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GCC build failure with LTO enabled.

GCC build failure with LTO enabled.

(1) By anonymous on 2021-01-19 15:59:58 [link] [source]

Using amalgamation, version : 3.34.0

Gcc version : 9.3.0

../sqlite/sqlite3.c: In function ‘vdbeSorterCompareText’:
../sqlite/sqlite3.c:95150:9: error: ‘memcmp’ specified size 18446744073709551609 exceeds maximum object size 9223372036854775807 [-Werror=stringop-overflow=]
95150 |   res = memcmp(v1, v2, (MIN(n1, n2) - 13)/2);
      |         ^
lto1: all warnings being treated as errors
lto-wrapper: fatal error: /usr/bin/cc returned 1 exit status
compilation terminated.
/usr/bin/ld: error: lto-wrapper failed

We are trying to upgrade Sqlite, to the latest 3.34.0. Build fails with this error when LTO is enabled. Is it familiar to anyone? Maybe a bug at this line? (Hopefully, not a GCC bug.)

Application is quite big, I couldn't trigger this error with a minimal example yet. I'm working on it, I'll post my findings later. Meanwhile, any hint is appreciated.

(2) By Richard Hipp (drh) on 2021-01-19 16:16:10 in reply to 1 [link] [source]

If I'm understanding the error message correctly, GCC is concerned that the size_t expression in the 3rd argument to memcpy() is too large. But that value depends on the values of n1 and n2, which are computed from variable length integers held in memory buffers. It is not reasonable for GCC to compute these values at compile-time. And if it could, it would find that the n1 and n2 values cannot be as large as it claims they are.

So in the absence of further evidence, I'm going to call this a GCC bug.

Further information: I ran:

gcc-9 -flto -c sqlite3.c

and that ran fine for me - no errors. This is with GCC 9.3.0. Do you have an alternative command-line that can replicate the problem?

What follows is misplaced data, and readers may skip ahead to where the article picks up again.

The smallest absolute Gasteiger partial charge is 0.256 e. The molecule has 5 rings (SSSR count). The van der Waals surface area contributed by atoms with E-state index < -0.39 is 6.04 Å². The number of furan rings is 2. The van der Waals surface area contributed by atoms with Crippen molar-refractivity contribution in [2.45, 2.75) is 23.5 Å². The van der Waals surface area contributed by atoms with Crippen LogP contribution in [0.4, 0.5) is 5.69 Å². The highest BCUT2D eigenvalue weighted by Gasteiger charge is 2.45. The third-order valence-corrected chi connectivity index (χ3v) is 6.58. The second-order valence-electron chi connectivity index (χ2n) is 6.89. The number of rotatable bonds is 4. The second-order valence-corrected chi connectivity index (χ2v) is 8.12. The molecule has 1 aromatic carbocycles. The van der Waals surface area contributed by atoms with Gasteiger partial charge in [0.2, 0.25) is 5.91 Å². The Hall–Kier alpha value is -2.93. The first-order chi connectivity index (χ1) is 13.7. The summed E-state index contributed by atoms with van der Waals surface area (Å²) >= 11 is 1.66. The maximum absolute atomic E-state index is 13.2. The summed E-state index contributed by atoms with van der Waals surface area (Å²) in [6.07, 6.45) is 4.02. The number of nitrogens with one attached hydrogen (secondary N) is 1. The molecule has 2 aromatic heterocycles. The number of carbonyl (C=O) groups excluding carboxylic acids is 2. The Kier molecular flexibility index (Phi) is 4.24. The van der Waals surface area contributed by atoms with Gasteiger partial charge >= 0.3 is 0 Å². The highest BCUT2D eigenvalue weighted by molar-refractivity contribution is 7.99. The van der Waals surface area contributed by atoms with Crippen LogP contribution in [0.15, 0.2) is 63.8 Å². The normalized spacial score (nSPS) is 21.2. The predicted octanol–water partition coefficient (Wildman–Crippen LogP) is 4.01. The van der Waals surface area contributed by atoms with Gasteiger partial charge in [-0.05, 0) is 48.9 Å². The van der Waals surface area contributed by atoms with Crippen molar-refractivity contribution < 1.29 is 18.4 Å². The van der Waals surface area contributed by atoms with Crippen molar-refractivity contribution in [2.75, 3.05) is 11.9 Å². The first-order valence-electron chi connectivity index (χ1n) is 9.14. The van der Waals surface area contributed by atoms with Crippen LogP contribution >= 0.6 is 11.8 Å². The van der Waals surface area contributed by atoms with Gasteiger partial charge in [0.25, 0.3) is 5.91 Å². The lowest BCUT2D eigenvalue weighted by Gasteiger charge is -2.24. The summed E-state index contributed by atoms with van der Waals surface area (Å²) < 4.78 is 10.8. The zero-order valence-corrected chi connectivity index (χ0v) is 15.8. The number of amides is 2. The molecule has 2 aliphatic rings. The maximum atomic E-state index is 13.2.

(3.3) By Keith Medcalf (kmedcalf) on 2021-01-20 04:13:22 edited from 3.2 in reply to 2 [source]

I believe this is a problem with the inliner and it just happens to show up at link time when code generation is occurring at link time. I "used to get" a bunch of error/warning, but presently only get a warning as follows:

sqlite3.c:275788:17: warning: '__builtin_memcmp_eq' specified size between 18446744071562067968 and 18446744073709551615 exceeds maximum object size 9223372036854775807 [-Wstringop-overflow=]
275788 |   if( nA==nB && memcmp(zA, zB, nA)==0 ) return 0;
       |                 ^~~~~~~~~~~~~~~~~~

in this function in zipfile.c (which I have added as a builtin extension in sqlite3.c)

** Both (const char*) arguments point to nul-terminated strings. Argument
** nB is the value of strlen(zB). This function returns 0 if the strings are
** identical, ignoring any trailing '/' character in either path.  */
static int zipfileComparePath(const char *zA, const char *zB, int nB){
  int nA = (int)strlen(zA);
  if( nA>0 && zA[nA-1]=='/' ) nA--;
  if( nB>0 && zB[nB-1]=='/' ) nB--;
  if( nA==nB && memcmp(zA, zB, nA)==0 ) return 0;
  return 1;

Testing of the actual code path indicates that this is a bogus warning in that it appears that the warning results from an assumption that nA may be 0 and if it is decremented by 1 then sign extended to 64-bits it will become the number shown, which is an invalid argument to the inline instruction. The compiler is not bright enough to realize that this situation can never actually happen and emits the bogus warning anyway. This warning is fatal when -flto is in effect.

NB: This is with the MinGW64 port of GCC 9.1.0
NB: Same with MinGW64 GCC 10.2.0

(4) By anonymous on 2021-01-21 12:30:47 in reply to 2 [link] [source]

Thank you.

Sorry for the late answer, we were trying to collect more data.

We couldn't isolate the problem to a minimal example unfortunately. For our build, GCC(gcc-10 also behaves same way) decides to inline and generate specific version of that function for a call site(I assume it tries to partially run function on compile time to generate a faster version of it) but when we extract related sources as an another project, it decides not to.

For our case,

  getVarint32NR(&p1[1], n1);
  getVarint32NR(&p2[1], n2);
  res = memcmp(v1, v2, (MIN(n1, n2) - 13)/2);
  if( res==0 ){
    res = n1 - n2;

GCC thinks, MIN(n1, n2) is zero, so it essentially becomes :
memcpy(v1, v2, -6);

Is it possible somehow?

We've disabled that flag for now and we are running our app tests, no issues so far but we'll investigate a bit more and try to get some more debug data from GCC to get actual parameters of the function.

We'll have more info about that in a few days(An ex GCC dev will take a look at GCC). I'll post an update later.

Thank you very much.